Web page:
Honorary President of the Niagara Foundation

Mr. Fethullah Gülen is a Turkish Muslim scholar, thinker, and poet, as well as an educational and humanitarian activist. He is regarded as the initiator and inspiration of the worldwide social movement known as Hizmet, which translates to service and is also known simply as the Gülen Movement. Gulen is noted for his pro-democracy, pro-science, pro-dialogue and anti-violence positions. In May 2008, Fethullah Gülen was listed as the most influential public intellectual in the world by Foreign Policy magazine. In 2013 he was named one of Time Magazine’s 100 most influential people in the world.

Gülen’s life and teachings exemplify values such as selfless service to one’s community and to humanity in general, sincerity, as well as deep faith. As a testament to his humility, Gülen considers himself to be just one among the millions of volunteers in the social movement that he helped originate and which bears his name.

He denounces any attribution of leadership and instead spends most of his time reading, writing, and in worship. He is known for his deep respect for all creation, for his empathetic attitude, and his call to alleviate the suffering of humans in every corner of the world. The millions of volunteer participants in the Hizmet movement include students, academics, business owners, professionals, public officials, and farmers. The movement draws men and women, young and old, to contribute in multiple ways. Projects include tutoring centers, schools, colleges, hospitals, publishing houses and media outlets. In addition, the Hizmet movement operates a major relief organization named Kimse Yok Mu (KYM). The movement originated in Turkey, but now takes place in more than a hundred and fifty countries around the world.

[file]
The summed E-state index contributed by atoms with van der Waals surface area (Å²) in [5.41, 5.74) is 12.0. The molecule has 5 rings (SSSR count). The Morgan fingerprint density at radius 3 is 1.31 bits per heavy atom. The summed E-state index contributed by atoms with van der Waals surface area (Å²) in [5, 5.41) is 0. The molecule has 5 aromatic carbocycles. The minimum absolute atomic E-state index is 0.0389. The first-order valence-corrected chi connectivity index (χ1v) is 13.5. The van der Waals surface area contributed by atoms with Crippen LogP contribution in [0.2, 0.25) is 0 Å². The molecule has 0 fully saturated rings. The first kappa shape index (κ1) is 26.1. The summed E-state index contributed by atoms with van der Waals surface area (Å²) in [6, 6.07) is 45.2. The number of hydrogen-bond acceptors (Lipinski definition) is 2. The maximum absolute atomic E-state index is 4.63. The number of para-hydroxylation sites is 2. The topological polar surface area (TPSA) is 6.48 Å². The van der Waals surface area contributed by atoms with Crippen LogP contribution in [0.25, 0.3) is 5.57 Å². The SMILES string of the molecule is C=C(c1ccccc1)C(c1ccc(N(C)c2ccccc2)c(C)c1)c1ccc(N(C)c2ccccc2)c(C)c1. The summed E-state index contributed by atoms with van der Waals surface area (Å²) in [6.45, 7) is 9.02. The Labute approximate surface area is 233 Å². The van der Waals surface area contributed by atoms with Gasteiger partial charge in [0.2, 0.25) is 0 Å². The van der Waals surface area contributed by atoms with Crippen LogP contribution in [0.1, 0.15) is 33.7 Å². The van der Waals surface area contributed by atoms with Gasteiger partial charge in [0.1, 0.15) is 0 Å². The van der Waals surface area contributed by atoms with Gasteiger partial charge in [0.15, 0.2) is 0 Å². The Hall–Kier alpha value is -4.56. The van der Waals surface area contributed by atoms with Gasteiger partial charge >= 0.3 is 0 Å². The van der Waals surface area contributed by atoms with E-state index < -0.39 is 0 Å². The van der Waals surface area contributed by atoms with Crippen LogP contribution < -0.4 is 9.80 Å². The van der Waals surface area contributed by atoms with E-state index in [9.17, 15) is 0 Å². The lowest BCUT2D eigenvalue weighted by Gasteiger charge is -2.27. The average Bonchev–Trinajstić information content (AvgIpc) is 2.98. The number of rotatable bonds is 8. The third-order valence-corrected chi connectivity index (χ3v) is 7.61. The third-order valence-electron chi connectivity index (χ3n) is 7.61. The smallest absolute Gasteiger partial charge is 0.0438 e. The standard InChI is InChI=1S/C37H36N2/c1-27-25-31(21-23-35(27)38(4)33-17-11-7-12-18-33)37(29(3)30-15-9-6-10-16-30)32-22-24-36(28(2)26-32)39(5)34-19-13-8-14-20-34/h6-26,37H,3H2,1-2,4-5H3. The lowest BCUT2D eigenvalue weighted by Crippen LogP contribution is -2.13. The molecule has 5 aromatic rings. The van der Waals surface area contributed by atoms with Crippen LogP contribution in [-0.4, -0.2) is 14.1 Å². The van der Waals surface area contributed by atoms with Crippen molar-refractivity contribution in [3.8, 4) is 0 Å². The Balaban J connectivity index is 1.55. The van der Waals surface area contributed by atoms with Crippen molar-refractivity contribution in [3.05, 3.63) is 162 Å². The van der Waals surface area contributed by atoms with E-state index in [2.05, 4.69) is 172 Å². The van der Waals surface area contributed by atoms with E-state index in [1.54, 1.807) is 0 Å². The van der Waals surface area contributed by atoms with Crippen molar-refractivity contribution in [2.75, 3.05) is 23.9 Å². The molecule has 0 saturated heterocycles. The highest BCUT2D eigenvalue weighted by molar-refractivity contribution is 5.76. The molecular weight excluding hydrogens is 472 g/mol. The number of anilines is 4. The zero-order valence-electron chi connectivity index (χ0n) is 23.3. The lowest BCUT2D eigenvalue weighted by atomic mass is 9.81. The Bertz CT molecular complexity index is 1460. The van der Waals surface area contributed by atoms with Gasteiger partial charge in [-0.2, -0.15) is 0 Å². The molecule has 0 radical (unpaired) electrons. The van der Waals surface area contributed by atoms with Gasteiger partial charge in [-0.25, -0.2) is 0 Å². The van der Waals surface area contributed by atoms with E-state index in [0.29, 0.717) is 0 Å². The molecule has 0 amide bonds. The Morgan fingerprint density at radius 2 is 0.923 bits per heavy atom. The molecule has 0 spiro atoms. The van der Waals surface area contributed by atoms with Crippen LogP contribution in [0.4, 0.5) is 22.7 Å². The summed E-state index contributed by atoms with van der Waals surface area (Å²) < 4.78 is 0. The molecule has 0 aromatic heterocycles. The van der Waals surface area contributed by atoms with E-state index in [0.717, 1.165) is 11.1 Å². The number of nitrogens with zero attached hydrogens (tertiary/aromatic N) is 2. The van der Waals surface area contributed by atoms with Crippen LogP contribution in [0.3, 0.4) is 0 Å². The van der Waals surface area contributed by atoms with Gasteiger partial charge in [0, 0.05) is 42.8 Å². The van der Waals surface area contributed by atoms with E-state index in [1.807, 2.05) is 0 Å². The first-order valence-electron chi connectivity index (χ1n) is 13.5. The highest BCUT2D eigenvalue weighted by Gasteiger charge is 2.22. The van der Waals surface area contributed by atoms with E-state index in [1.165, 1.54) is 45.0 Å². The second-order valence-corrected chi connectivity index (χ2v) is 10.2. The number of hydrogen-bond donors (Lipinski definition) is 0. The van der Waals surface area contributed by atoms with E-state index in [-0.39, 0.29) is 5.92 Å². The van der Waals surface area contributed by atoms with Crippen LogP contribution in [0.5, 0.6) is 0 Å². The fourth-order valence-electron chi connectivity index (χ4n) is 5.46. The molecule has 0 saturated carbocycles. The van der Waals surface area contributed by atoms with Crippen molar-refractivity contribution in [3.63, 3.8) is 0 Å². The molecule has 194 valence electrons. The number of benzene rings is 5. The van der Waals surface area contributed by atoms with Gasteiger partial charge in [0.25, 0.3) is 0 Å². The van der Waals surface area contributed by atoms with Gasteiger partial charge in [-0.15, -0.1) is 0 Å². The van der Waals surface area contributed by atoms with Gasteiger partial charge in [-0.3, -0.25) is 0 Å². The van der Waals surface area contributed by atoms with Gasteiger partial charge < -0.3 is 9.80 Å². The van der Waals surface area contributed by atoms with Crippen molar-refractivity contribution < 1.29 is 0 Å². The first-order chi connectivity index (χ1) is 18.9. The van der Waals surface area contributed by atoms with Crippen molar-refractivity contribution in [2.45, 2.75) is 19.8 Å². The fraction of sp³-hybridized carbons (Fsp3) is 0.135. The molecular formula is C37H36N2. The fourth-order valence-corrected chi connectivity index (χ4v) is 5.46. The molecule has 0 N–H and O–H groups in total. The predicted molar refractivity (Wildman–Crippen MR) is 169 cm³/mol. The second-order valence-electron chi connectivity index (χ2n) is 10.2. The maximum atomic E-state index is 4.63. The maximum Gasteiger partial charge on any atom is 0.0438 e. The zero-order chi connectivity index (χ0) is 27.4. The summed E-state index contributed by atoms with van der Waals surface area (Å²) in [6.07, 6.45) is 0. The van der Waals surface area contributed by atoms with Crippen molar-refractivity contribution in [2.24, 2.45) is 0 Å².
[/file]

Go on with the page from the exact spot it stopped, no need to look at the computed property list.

Fethullah Gülen currently resides in Pennsylvania and continues to write and give talks on various important subjects related to spirituality and humanitarian service and causes. He has served as the Honorary President of the Niagara Foundation since 2004.

Source: http://www.fgulen.org